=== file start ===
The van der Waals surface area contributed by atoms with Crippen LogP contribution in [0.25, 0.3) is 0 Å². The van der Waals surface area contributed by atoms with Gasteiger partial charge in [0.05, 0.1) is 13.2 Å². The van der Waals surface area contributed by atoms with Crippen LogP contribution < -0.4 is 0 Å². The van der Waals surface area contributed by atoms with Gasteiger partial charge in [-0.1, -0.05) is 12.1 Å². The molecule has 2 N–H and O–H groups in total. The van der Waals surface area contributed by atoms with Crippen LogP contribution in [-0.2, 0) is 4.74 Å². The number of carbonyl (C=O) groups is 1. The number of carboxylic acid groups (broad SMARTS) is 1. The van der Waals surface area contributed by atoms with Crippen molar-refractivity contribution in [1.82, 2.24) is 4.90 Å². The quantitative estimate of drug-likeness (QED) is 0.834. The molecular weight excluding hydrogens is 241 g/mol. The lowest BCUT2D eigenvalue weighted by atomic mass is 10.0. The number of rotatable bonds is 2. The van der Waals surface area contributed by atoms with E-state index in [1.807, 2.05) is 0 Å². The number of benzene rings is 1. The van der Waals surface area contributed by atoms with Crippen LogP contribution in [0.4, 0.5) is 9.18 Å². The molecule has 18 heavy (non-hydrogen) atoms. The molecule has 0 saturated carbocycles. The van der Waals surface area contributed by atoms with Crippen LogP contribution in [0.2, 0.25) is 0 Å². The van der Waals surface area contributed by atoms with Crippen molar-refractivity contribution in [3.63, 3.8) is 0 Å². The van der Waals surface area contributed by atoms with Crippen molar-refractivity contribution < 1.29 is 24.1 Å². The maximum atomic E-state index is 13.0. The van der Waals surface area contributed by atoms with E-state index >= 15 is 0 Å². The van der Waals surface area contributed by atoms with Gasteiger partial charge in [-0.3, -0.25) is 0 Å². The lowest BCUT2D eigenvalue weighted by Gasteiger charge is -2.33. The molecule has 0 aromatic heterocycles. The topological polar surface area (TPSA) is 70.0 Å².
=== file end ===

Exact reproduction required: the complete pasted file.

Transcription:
The van der Waals surface area contributed by atoms with Crippen LogP contribution in [0.25, 0.3) is 0 Å². The van der Waals surface area contributed by atoms with Gasteiger partial charge in [0.05, 0.1) is 13.2 Å². The van der Waals surface area contributed by atoms with Crippen LogP contribution < -0.4 is 0 Å². The van der Waals surface area contributed by atoms with Gasteiger partial charge in [-0.1, -0.05) is 12.1 Å². The molecule has 2 N–H and O–H groups in total. The van der Waals surface area contributed by atoms with Crippen LogP contribution in [-0.2, 0) is 4.74 Å². The number of carbonyl (C=O) groups is 1. The number of carboxylic acid groups (broad SMARTS) is 1. The van der Waals surface area contributed by atoms with Crippen molar-refractivity contribution in [1.82, 2.24) is 4.90 Å². The quantitative estimate of drug-likeness (QED) is 0.834. The molecular weight excluding hydrogens is 241 g/mol. The lowest BCUT2D eigenvalue weighted by atomic mass is 10.0. The number of rotatable bonds is 2. The van der Waals surface area contributed by atoms with E-state index in [1.807, 2.05) is 0 Å². The number of benzene rings is 1. The van der Waals surface area contributed by atoms with Crippen LogP contribution in [0.4, 0.5) is 9.18 Å². The molecule has 18 heavy (non-hydrogen) atoms. The molecule has 0 saturated carbocycles. The van der Waals surface area contributed by atoms with Crippen LogP contribution in [0.2, 0.25) is 0 Å². The van der Waals surface area contributed by atoms with Crippen molar-refractivity contribution in [3.63, 3.8) is 0 Å². The van der Waals surface area contributed by atoms with Crippen molar-refractivity contribution < 1.29 is 24.1 Å². The maximum atomic E-state index is 13.0. The van der Waals surface area contributed by atoms with E-state index >= 15 is 0 Å². The van der Waals surface area contributed by atoms with Gasteiger partial charge in [-0.3, -0.25) is 0 Å². The lowest BCUT2D eigenvalue weighted by Gasteiger charge is -2.33. The molecule has 0 aromatic heterocycles. The topological polar surface area (TPSA) is 70.0 Å².